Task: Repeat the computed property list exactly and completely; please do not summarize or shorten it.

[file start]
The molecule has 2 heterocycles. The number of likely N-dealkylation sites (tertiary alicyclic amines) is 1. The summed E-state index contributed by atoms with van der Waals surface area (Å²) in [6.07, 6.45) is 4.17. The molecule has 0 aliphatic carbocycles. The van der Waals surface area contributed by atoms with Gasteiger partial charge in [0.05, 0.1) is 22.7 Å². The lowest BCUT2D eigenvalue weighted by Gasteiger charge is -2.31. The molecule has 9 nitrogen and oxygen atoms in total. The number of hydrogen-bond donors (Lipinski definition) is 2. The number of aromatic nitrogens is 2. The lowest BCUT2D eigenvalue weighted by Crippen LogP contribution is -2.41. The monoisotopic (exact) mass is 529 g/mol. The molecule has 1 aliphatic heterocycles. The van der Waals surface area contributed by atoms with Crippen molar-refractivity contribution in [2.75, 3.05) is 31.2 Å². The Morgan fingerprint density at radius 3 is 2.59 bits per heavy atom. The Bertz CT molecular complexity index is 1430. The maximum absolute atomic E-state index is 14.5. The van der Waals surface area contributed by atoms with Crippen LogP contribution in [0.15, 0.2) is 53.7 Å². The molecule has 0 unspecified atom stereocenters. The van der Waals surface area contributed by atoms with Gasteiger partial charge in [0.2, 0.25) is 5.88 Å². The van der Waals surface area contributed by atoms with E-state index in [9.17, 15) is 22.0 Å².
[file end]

The molecule has 2 heterocycles. The number of likely N-dealkylation sites (tertiary alicyclic amines) is 1. The summed E-state index contributed by atoms with van der Waals surface area (Å²) in [6.07, 6.45) is 4.17. The molecule has 0 aliphatic carbocycles. The van der Waals surface area contributed by atoms with Gasteiger partial charge in [0.05, 0.1) is 22.7 Å². The lowest BCUT2D eigenvalue weighted by Gasteiger charge is -2.31. The molecule has 9 nitrogen and oxygen atoms in total. The number of hydrogen-bond donors (Lipinski definition) is 2. The number of aromatic nitrogens is 2. The lowest BCUT2D eigenvalue weighted by Crippen LogP contribution is -2.41. The monoisotopic (exact) mass is 529 g/mol. The molecule has 1 aliphatic heterocycles. The van der Waals surface area contributed by atoms with Crippen molar-refractivity contribution in [2.75, 3.05) is 31.2 Å². The Morgan fingerprint density at radius 3 is 2.59 bits per heavy atom. The Bertz CT molecular complexity index is 1430. The maximum absolute atomic E-state index is 14.5. The van der Waals surface area contributed by atoms with Crippen LogP contribution in [0.15, 0.2) is 53.7 Å². The molecule has 0 unspecified atom stereocenters. The van der Waals surface area contributed by atoms with Gasteiger partial charge in [0.2, 0.25) is 5.88 Å². The van der Waals surface area contributed by atoms with E-state index in [9.17, 15) is 22.0 Å².